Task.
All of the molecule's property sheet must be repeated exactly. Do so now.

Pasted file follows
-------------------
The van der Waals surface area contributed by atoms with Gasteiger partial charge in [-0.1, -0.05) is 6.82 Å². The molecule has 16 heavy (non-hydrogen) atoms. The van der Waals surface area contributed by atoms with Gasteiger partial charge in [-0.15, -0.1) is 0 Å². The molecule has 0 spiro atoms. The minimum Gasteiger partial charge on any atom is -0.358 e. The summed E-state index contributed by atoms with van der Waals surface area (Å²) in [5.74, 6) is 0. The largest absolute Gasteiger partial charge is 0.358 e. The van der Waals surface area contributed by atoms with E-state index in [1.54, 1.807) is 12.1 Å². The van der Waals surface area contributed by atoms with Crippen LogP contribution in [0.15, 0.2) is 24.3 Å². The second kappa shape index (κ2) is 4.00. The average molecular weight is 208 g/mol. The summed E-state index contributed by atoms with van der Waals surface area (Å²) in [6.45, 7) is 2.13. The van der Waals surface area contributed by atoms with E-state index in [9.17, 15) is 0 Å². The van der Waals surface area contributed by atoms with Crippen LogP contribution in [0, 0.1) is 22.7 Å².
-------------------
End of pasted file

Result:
The van der Waals surface area contributed by atoms with Gasteiger partial charge in [-0.1, -0.05) is 6.82 Å². The molecule has 16 heavy (non-hydrogen) atoms. The van der Waals surface area contributed by atoms with Gasteiger partial charge in [-0.15, -0.1) is 0 Å². The molecule has 0 spiro atoms. The minimum Gasteiger partial charge on any atom is -0.358 e. The summed E-state index contributed by atoms with van der Waals surface area (Å²) in [5.74, 6) is 0. The largest absolute Gasteiger partial charge is 0.358 e. The van der Waals surface area contributed by atoms with E-state index in [1.54, 1.807) is 12.1 Å². The van der Waals surface area contributed by atoms with Crippen LogP contribution in [0.15, 0.2) is 24.3 Å². The second kappa shape index (κ2) is 4.00. The average molecular weight is 208 g/mol. The summed E-state index contributed by atoms with van der Waals surface area (Å²) in [6.45, 7) is 2.13. The van der Waals surface area contributed by atoms with E-state index in [9.17, 15) is 0 Å². The van der Waals surface area contributed by atoms with Crippen LogP contribution in [0, 0.1) is 22.7 Å².